After eight years of first-round defeats, 14 of them to be precise, she notched up her first Grand Slam win last Tuesday. In fact, she started the mass exodus of seeds when she dismissed Simona Halep, the world No.2 in the first round. And then, like London buses (you wait and eternity for one to arrive and then three turn up at once), from there the wins came along thick and fast. Now she is into the fourth round without dropping a set and faces Keys, last year’s semifinalist, for a place in the last eight. Can she keep her run going? Stranger things have happened this week in Melbourne …

Another new face elbowing her way into the spotlight is Johanna Konta, the British No.1. Making her debut at the Australian Open, she has now matched her best showing at a major by reaching the fourth round.

This time last year, no one would have believed Konta’s rise through the rankings would have been possible. Everyone knew she had a decent game, but it was her nerves that invariably let her down. When she lost in the first round of qualifying 12 months ago, she was ranked 144 in the world. Coming back this time, she began the tournament as the world No.47 and, thanks to her win over Denisa Allertova on Saturday, she will be up to No.36 when the new rankings are published after the Open. No.36 and rising if she beats Ekaterina Makarova on Monday.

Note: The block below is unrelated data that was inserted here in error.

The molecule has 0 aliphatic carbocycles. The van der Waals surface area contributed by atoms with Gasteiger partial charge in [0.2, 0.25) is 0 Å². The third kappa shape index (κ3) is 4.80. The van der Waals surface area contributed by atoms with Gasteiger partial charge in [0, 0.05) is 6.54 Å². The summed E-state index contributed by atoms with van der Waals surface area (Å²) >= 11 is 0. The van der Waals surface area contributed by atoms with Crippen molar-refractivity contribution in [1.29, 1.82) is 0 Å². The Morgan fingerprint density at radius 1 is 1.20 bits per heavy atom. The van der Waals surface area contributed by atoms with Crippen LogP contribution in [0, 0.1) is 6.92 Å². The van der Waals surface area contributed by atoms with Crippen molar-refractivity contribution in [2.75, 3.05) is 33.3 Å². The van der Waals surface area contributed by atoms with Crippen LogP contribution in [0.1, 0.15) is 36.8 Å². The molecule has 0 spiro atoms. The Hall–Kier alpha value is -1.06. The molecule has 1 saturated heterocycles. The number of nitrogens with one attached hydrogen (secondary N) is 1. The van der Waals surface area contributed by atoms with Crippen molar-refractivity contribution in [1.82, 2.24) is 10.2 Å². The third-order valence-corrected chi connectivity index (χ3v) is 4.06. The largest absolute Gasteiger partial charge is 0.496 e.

It was beating Makarova in Eastbourne last June that began Konta’s run of success. The Russian was then ranked No.8 and was the overwhelming favourite, but Konta got her. From there until the end of the season, she lost just five more matches

Working with a psychologist, Konta has learned to deal with her nerves. She knows they are a part of her make-up, but she has found a way to recognise them, accept them and cope with them. As a result, she has rediscovered how to enjoy her every experience in every match: stay in the present and the past cannot hurt you, and the future will not scare you.

The one to watch, though, is Victoria Azarenka. For the first time in two years, she is looking ready to challenge for the big prizes again. Finally fit after two injury-plagued seasons, she has dropped a paltry five games on her way to the fourth round – and does not look in the mood to drop many more.

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(29/12/2020 at 09:00)